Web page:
15 Dec 2017
In Australia, it is estimated 45 per cent of people will experience a mental health condition in their lifetime and every day approximately eight Australians take their own lives - double the national road toll.
Mental health impacts everyone – be it you, family, colleagues or friends. That means it also has a big impact on workplaces.
"Mental health is on a continuum. All of us move up and down that continuum all day every day.” – O’Brien
In the latest podcast from Diversity Council Australia’s The Art of Inclusion series (co-published on bluenotes), beyondblue General Manager Workplace, Partnerships and Engagement, Patrice O'Brien, explains why vulnerability from leaders may help create a more accepting society.
“Mental health is on a continuum. All of us move up and down that continuum all day every day,” O’Brien explains. “Someone can have a diagnosed mental health condition but they can [have]… periods of time where they're coping incredibly well.”
O’Brien concedes that although beyondblue is striving for a society where people feel totally comfortable disclosing mental health conditions at work, “we aren’t there yet”.
“Many times I've heard workplaces say ‘mental health [is] going to be our focus for the next 12 months’ [but] you never hear anyone saying ‘[workplace] health and safety - we're going to do that for 12 months and then we're going to stop’.”
Diversity Council Australia CEO, Lisa Annese, has personally experienced mental health conditions: “I had a series of really devastating things happen in my life [and] I felt that flight or fight response. And for me it wasn't a fight, it was flight. I just wanted to run and run and run.”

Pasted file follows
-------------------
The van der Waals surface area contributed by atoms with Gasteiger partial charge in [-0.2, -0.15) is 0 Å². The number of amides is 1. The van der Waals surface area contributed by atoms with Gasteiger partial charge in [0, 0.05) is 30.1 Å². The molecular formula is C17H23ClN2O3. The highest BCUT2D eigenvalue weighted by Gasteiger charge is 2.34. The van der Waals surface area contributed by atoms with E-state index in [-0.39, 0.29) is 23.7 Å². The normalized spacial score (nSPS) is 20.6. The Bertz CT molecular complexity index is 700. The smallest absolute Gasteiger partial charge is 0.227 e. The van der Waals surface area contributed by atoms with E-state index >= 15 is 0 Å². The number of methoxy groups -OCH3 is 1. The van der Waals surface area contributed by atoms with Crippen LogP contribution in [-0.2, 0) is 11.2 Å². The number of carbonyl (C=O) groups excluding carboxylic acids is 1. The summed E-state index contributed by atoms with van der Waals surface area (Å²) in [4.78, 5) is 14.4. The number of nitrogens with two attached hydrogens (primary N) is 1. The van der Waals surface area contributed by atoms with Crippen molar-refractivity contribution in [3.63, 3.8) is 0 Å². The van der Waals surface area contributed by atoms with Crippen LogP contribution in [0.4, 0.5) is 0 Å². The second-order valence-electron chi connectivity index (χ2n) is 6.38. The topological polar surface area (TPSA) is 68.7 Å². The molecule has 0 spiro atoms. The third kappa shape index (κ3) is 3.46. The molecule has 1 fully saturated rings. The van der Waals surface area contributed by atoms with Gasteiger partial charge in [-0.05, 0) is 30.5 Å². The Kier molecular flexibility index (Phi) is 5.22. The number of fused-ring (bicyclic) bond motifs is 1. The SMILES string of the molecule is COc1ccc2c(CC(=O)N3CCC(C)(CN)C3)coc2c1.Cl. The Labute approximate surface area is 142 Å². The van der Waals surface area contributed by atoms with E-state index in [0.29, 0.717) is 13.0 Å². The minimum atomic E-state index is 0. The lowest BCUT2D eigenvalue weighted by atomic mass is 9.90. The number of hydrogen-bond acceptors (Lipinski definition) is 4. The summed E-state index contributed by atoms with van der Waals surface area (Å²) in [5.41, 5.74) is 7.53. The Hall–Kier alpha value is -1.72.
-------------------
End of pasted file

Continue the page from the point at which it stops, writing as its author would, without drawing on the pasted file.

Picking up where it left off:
“I was frightened that I would be judged for not being capable. I was working in a really high performance environment [and] I still feel that way to some extent,” she says.
Annese is now a strict self-care practitioner, which she says has helped her learn to cope. “I think of airline flight attendants - we have to put on our own safety oxygen mask before helping others.”
“In order for people to be their true selves at work, they need to be working in environments where there is psychological safety. I think that that starts with leadership.”
Workplace Mental Health Institute CEO Peter Diaz has also experienced apprehension about disclosing his mental health condition at work. “We do live in a society where we glorify the idea of a can do attitude. I am an independent being and I can achieve things [but] I'm also a bit of a perfectionist so I want things to be done in a certain way which was part of the problem.”
Diaz says living with bipolar disorder is an interesting diagnosis, “a bit of a rollercoaster”.
“I would crash completely to the point where I wouldn't even be able to get out of bed. I would be depressed for two or three weeks,” he says.
Diaz eventually got sick and tired of being sick and tired: “That's when I took charge and said no more.”
Although it is important to look out for your colleagues and peers, O’Brien says it’s important for people to recognise it’s not their job to diagnose someone’s mental health condition.
“People worry so much about saying the wrong thing [but] mainly what people want is just genuine care and concern. If someone doesn't seem to be coping, encourage them to go and talk to their GP.”
You can listen to the whole conversation in the podcast above.
Andrew Maxwell is host of The Art of Inclusion podcast and is Knowledge and Development Manager at Diversity Council Australia.
This podcast was originally published by the Diversity Council Australia and was co-published by bluenotes. Subscribe on your preferred player: iTunes, Google Podcasts, Spotify and Whooshkaa.
The views and opinions expressed in this communication are those of the author and may not necessarily state or reflect those of ANZ.
15 Dec 2017
19 May 2016